When Mrs. X flees, veiled, to a taxi, Mr. Chevesse goes home. His detective's office is in his home and seems very dark but as the camera follows him, he passes the door to Ariane's room which is flooded with light In our first view of Ariane she is about mid-screen in the background and her legs are spread wide apart, knees gripping a cello which she is playing. I don't for a minute think it's an accident that she plays the cello rather than the violin or the flute. This film is about sex and sexual attraction and there is a creative music perfecting itself between Ariane's legs, her young sexuality embroidered with her many romantic notions.
She wants to know what her case her father is working on and in their discussion he tells her ``Never mind,'' he says adding that he wants to protect her from the sordid matters he must deal with and urges her to go back to her cello... Despite his advice, she will soon leave her cello outside in the hallway while she practices this other music with this Mr. Flanagan.
Mr. Chevesse is developing his pictures we see Gary Cooper's face clearly for the first time as an quirky, hesitant improvisation, almost a conversation between two instruments on the song ``Fascination'' plays perhaps a clarinet and a oboe. Ariane thinks he is very handsome. Ariane slips and begins discussing her papa's case files with him. He calls the files a sewer. She calls them romantic and that she's read them over and over. ``How she must have loved him to give up everything...Ariane says of one case. ``For what? Two weeks of shameless passion...it had to have a terrible end,'' the papa replies. ``Yes but it was worth it,'' she says, ``what woman could ask for more? Personally I find her position as vacuous as Mr. Flanagan's, but the argument between father and daughter is marvelous. The stances on opposite sides of her door, they way their arm movements mirror each other and their defiant heads nodding. It's like a ballet. He orders her back into her light filled room to practice as Mr. X , the aggrieved husband arrives. Ariane spies through the transom and finds her handsome American will be shot at 10 p.m.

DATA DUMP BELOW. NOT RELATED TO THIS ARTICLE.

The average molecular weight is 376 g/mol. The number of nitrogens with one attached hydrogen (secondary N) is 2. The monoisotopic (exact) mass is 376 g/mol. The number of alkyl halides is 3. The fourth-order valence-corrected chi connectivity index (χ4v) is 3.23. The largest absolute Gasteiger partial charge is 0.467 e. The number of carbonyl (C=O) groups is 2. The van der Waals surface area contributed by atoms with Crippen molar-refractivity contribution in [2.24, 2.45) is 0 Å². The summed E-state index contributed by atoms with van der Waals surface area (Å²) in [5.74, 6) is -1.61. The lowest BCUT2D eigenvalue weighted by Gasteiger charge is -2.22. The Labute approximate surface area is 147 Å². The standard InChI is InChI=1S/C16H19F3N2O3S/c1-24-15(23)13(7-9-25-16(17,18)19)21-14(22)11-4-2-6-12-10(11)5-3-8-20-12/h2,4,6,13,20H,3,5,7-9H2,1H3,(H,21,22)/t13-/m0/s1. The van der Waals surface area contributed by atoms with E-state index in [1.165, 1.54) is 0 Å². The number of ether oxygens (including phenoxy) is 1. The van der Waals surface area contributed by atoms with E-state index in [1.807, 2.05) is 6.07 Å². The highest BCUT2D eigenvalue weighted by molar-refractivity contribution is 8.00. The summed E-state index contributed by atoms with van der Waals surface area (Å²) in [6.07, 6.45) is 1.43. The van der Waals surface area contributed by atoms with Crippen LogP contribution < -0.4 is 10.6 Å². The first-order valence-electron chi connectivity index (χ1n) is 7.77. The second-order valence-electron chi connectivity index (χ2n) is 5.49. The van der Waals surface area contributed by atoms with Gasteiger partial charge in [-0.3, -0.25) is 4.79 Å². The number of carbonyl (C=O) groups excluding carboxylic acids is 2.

``Oh you must not shoot your wife you will bungle it...she will go to the hospital and meet a very attractive doctor,'' Mr. Chevesse warns. Nature it seems will take its course one way or another .
After he leaves Ariane again admires the photo of Flanagan, saying he looks like a cowboy or Abraham Lincoln. Papa locks up the photo and reminds her Lincoln was shot right in the middle of performance.
The camera shot fades from her horrified face to an ice bucket with two bottles of champagne and a military precision of a troop of waiters bringing dinner to suite 14 at the Ritz. Gypsy musicians arrive, followed by Mr. X who lurks in the hallway and then by Mrs. X who enters.
Cut to Ariane asking what time it is as she plays at the conservatory. A would-be suitor Michelle a flute player who gives her a coin. She calls the Ritz to warn Flanagan but cant get through. ``I have a right to know what's going on because you know how I feel about you,'' he says. She calls the police ``I want to report a CRIME,'' she says her face looking up in to the shot, her voice rising as she glares at him and yanks the phone booth door shut right in his face.
''What's the crime,'' the cop repeats to her every allegation.``At 10 o'clock, if he does shoot and he does not miss then call us,'' says the policeman and points out all the similar situations all around the city of Paris.
Michelle demands to take her home. Ariane demands he stop at the Ritz. It's a high shot as she drags him down the hallway, him awkwardly jerking her cello case along behind. This fades to a low shot of the aggrieved husband lurking in the hallway walking toward the camera and looming above it. He sees someone on the lift; its a matronly society-woman in evening cloths and a fur stole with a wretched little Lasso Apsho tucked under her arm. It has a bow in its hair ƒ a little beast forced into society's trimmings ƒ but it starts barking at the husband who is hiding behind a trunk.